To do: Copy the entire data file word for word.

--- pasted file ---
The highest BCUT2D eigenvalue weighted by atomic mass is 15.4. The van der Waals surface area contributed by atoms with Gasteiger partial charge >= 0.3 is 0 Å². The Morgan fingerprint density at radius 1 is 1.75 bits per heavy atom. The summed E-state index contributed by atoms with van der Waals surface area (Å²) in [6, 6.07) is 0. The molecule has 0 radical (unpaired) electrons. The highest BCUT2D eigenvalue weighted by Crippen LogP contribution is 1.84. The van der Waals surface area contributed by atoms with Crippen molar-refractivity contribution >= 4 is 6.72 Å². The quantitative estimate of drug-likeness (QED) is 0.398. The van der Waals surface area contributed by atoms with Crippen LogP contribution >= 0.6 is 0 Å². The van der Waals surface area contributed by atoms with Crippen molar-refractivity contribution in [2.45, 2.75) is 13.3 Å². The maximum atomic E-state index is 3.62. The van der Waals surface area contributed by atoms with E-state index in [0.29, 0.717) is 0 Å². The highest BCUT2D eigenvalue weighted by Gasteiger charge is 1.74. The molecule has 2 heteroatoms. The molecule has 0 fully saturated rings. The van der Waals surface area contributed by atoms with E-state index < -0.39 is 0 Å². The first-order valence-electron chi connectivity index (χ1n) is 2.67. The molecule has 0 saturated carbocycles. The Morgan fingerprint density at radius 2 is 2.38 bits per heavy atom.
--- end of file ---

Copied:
The highest BCUT2D eigenvalue weighted by atomic mass is 15.4. The van der Waals surface area contributed by atoms with Gasteiger partial charge >= 0.3 is 0 Å². The Morgan fingerprint density at radius 1 is 1.75 bits per heavy atom. The summed E-state index contributed by atoms with van der Waals surface area (Å²) in [6, 6.07) is 0. The molecule has 0 radical (unpaired) electrons. The highest BCUT2D eigenvalue weighted by Crippen LogP contribution is 1.84. The van der Waals surface area contributed by atoms with Crippen molar-refractivity contribution >= 4 is 6.72 Å². The quantitative estimate of drug-likeness (QED) is 0.398. The van der Waals surface area contributed by atoms with Crippen LogP contribution >= 0.6 is 0 Å². The van der Waals surface area contributed by atoms with Crippen molar-refractivity contribution in [2.45, 2.75) is 13.3 Å². The maximum atomic E-state index is 3.62. The van der Waals surface area contributed by atoms with E-state index in [0.29, 0.717) is 0 Å². The highest BCUT2D eigenvalue weighted by Gasteiger charge is 1.74. The molecule has 2 heteroatoms. The molecule has 0 fully saturated rings. The van der Waals surface area contributed by atoms with E-state index < -0.39 is 0 Å². The first-order valence-electron chi connectivity index (χ1n) is 2.67. The molecule has 0 saturated carbocycles. The Morgan fingerprint density at radius 2 is 2.38 bits per heavy atom.